I'm also a big fan of "diversity within the medium" in most any category of art. Which is to say, no matter what constraints you have on a particular genre, format, category, or artform, you should always be able to find a way to not have too many finished pieces look like slightly modified copies of one other. Otherwise, what's the point of seeing a new film if it's basically indistinguishable from the last film you saw?

It had it's cheezy parts (the excessive use of sappy orchestral music playing in the background was tiresome). But I think part of the reason I enjoyed the non-U.S. film Sadece Sen (I only bring it up because I just saw it this past weekend) is that, being in a situation outside of my own, but probably intimate to those involved with the film , I wasn't wrapped up in how my own expectations defined the movie, because there was little for me to expect or rest on. This includes everything from the premise, to the language, to the actors. (I say this usually also not being a huge fan of romance films. But maybe it helped that I saw it with my lady.)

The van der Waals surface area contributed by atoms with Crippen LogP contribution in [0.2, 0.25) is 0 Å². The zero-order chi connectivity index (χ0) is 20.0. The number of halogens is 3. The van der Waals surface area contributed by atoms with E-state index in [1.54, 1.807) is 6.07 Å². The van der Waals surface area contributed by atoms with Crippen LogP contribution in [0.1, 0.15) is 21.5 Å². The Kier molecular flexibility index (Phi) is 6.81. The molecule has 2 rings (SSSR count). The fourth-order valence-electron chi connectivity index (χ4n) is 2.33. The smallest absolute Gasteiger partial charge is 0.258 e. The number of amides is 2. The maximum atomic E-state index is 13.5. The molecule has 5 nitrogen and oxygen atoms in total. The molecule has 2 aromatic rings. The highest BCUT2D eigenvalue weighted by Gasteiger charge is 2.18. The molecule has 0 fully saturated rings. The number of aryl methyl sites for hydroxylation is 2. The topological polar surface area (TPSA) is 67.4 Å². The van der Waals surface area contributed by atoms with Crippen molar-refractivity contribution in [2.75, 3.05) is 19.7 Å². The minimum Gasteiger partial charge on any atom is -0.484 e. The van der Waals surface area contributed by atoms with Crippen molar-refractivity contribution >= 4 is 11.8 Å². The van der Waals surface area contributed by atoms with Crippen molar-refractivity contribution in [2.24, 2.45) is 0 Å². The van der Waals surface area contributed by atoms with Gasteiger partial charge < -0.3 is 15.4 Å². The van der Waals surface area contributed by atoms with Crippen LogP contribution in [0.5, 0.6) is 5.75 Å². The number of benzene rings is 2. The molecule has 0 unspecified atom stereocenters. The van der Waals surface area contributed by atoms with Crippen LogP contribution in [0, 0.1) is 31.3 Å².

It's those kinds of on-screen experiences that actually makes the likes of big budget superhero films worth watching (I use superhero movies as an extreme example). Because together, that sort of mix provides a combined experience that a few dozen movies relegated to a single, tiresome category and/or template could not.

## Friday, March 17, 2017

## Thursday, March 16, 2017

## Wednesday, March 15, 2017

### Linear Algebra - A YouTube Redemption

I bombed my first couple of Linear Algebra in-class quizzes, but learned from my mistakes and earned an A on the first test. On the midterm, I made some early mistakes that snowballed into panic. Silly algebraic errors, redoing problems more than once, using information from one question to answer another, not being able to answer a question. All the dummy moves (I'm not sure I want to even know my grade at this point).